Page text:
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"London Calling", Michael Meranze, professeur à Berkeley, exprime son soutien aux universitaires britanniques menacés par les restructurations en cours ou à venir, 1er novembre 2010

mardi 2 novembre 2010, par Wendy

London calling to the imitation zone
Forget it, brother, an’ go it alone
London calling upon the zombies of death
Quit holding out-and draw another breath

—The Clash

If Albany’s language departments are the canaries in the coal mine of public education, the ongoing efforts to restructure higher education funding in England are the coal mine collapsing. As James Vernon and Stefan Collini have argued, the Browne Report and the Coalition government’s Spending Priorities Review, if implemented, will mark an effective end of public higher education in the England. England’s government is now proposing to shift the fiscal basis of higher education from the public to the individual student and enshrine the notion that higher education is primarily a private not a public good. Moreover, the Browne Report assumes drastic cutbacks, if not outright elimination, of public subsidies for teaching “non-priority” courses while maintaining some targeted support for STEM fields. Under the sign of fiscal necessity, Browne and the coalition government are attempting to subordinate higher education even more to the perceived short-term needs of business under the sign of appealing to the desires of students. Any notion of the centrality of the transmission of a critical tradition in higher education has been lost.

At the heart of the Browne report lie a series of assumptions. First, that public funding is, and must be, reduced in the higher education sector. Second, that the primary good to come out of higher education is a private one—the increase in economic earnings for graduates. Third, that while there is some public good in higher education, that public good resides primarily in ensuring that higher education ensures the adequate training of a sufficient number of people in certain strategic fields (primarily health care, STEM and some languages). And finally, that the success or failure of higher education is most convincingly displayed through its role in the comparative economic development of the nation.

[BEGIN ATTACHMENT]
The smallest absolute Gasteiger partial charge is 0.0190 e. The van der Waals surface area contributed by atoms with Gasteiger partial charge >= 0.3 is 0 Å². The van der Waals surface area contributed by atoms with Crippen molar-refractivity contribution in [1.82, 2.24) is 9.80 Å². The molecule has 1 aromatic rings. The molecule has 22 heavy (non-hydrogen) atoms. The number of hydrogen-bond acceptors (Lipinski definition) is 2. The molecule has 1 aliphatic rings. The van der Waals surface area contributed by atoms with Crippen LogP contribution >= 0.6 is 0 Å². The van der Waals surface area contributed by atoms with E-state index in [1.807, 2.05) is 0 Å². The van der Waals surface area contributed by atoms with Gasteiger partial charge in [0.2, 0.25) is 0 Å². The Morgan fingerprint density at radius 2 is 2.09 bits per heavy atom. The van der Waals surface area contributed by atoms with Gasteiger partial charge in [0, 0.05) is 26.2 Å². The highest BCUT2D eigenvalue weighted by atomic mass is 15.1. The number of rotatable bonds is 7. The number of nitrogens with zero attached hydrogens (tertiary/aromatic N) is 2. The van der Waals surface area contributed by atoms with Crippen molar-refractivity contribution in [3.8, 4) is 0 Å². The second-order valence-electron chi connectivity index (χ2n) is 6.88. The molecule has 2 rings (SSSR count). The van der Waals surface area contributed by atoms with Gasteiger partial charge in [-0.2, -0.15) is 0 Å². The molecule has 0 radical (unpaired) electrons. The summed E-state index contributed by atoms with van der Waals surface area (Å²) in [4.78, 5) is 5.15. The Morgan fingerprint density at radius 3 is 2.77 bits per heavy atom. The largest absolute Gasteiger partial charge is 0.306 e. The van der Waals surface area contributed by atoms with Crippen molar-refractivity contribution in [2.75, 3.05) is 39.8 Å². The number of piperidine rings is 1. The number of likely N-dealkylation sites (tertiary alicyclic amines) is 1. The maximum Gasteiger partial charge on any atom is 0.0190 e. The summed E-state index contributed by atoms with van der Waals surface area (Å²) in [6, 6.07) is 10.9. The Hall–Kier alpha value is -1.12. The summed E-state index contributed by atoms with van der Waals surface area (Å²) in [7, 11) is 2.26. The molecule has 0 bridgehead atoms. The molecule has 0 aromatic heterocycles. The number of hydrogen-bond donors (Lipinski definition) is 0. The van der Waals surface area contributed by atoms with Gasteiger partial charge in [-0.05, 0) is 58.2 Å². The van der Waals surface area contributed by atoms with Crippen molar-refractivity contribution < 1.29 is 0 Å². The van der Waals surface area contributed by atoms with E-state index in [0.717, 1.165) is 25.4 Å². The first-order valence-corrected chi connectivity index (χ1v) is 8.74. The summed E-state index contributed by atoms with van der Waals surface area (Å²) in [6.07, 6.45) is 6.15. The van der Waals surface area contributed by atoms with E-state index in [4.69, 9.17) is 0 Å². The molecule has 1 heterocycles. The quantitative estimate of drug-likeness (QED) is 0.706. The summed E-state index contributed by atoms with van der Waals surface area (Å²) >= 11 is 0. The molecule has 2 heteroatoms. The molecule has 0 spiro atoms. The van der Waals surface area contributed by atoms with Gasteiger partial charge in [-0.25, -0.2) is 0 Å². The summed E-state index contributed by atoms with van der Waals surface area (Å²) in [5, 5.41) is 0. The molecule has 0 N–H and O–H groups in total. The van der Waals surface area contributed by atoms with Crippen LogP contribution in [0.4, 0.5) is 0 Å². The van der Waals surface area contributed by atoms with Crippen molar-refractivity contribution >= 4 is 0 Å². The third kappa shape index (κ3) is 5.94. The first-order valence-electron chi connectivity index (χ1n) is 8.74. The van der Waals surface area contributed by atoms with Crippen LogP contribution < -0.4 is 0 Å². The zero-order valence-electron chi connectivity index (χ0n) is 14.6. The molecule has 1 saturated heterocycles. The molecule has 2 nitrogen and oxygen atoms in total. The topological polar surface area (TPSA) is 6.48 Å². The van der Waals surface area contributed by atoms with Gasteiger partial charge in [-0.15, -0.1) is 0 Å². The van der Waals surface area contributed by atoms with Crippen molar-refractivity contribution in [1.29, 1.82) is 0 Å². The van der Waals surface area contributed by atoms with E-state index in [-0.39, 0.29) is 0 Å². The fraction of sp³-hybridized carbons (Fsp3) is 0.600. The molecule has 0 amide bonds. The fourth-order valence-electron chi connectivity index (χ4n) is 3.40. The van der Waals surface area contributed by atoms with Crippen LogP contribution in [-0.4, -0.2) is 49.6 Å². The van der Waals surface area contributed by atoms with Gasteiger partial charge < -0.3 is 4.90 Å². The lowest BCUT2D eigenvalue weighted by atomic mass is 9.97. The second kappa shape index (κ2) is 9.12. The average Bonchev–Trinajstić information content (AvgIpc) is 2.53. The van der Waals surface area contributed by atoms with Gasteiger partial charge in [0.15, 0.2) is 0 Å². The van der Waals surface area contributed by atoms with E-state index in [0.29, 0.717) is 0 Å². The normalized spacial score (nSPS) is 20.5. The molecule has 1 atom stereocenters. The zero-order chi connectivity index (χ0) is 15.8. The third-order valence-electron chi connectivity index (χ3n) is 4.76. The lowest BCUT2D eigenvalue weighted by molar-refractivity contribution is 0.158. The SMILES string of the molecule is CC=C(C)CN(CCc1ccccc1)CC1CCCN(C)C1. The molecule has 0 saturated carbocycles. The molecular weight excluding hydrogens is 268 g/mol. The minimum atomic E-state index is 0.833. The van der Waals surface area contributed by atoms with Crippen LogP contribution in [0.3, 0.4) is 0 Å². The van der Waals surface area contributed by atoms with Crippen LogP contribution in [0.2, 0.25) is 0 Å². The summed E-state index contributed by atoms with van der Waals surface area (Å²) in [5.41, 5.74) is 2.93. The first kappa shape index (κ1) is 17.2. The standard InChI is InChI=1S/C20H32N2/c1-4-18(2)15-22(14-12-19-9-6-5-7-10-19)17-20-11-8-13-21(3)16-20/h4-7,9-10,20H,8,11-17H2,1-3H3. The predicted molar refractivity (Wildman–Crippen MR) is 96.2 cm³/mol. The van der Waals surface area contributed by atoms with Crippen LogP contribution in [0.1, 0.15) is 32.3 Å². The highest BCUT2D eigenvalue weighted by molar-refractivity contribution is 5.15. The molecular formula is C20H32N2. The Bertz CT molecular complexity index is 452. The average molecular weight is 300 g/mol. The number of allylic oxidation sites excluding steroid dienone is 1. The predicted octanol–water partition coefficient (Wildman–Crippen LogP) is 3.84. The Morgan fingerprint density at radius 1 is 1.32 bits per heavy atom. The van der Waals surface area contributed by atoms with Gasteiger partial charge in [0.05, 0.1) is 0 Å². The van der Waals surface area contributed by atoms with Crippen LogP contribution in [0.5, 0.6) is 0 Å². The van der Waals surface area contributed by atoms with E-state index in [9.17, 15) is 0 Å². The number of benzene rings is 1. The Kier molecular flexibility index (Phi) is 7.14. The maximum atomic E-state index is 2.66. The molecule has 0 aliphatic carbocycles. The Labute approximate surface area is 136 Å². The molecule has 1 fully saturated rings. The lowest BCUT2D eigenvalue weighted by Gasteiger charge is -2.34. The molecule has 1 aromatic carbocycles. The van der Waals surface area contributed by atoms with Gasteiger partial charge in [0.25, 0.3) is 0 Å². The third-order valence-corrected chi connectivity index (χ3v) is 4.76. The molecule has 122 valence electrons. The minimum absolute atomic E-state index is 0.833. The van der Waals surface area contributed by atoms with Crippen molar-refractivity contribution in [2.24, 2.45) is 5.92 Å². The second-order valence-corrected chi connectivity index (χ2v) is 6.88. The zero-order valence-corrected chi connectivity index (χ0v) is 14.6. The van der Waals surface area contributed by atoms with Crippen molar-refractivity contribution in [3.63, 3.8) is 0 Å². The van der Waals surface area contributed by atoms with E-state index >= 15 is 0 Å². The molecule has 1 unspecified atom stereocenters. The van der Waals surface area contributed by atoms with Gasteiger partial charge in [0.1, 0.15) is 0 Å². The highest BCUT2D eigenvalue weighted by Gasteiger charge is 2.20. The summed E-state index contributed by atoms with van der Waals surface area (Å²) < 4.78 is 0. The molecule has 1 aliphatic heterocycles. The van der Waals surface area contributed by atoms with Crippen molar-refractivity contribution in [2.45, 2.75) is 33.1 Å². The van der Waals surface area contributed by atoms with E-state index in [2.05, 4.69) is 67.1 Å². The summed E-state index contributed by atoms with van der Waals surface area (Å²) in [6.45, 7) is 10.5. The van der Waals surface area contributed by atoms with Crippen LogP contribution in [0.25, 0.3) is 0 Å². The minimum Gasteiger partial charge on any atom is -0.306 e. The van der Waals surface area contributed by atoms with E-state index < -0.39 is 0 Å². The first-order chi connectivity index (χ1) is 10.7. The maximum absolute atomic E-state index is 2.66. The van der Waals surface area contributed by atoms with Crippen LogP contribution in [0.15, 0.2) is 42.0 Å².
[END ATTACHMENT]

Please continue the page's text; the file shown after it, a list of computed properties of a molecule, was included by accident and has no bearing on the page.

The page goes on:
The fundamental proposal of the Browne report is to shift funding from the government to the student. The Browne report envisions both a drastic reduction and redirection of public support : eliminating block grants to universities in the context of an overall decline in government funding of higher education. This loss of funding, the report admits, can only be compensated for by a substantial rise in tuition. Lord Browne, indeed, imagines that tuition in England will have to more than double simply to match the funds loss through government cutbacks. In reality there is no effective limit on the rise in tuition in the future. In order to make this possible, the Browne report proposes a simplified student loan system with the government making available loans upfront and graduates paying them back over a 30 year period at a fixed percentage (with certain thresholds, adjustments for inflation, and interest fees). Any money not paid back after 30 years (due to low income of the graduate) would be forgiven by the government. Browne rejects the notion of private funding for the loans because it is his aim to make the loans available to all students at a government controlled rate. Within certain limits, higher education would be run as a market powered by the indebtedness of students.

In return for higher tuition, students, Browne promises, will gain greater power and choice over their education. Improved advising and more transparency will allow students to choose their studies more effectively. “Students will control a much larger proportion of the investment in higher education. The will decide where the funding should go ; and institutions will compete to get it. As students will be paying more than in the current system, they will demand more in return.” (29) But it remains unclear what this advice or these choices amount to in the end. The Browne report appears to assume that the key to student choice should be better advice about the immediate needs of the job market and likely wage-results of different courses of studies. While the report does include some recommendations for increasing universities’ commitment to teaching (particularly in transparency about contact time and information on who actually teaches courses) in the last analysis its notion of career and course choices is an economic and business one. Universities will succeed in their jobs when they better align their graduates with business demand and counseling will succeed when it makes it clear to students what the economic risks of their choices are.

Pour lire la suite sur le blog de M. Meranze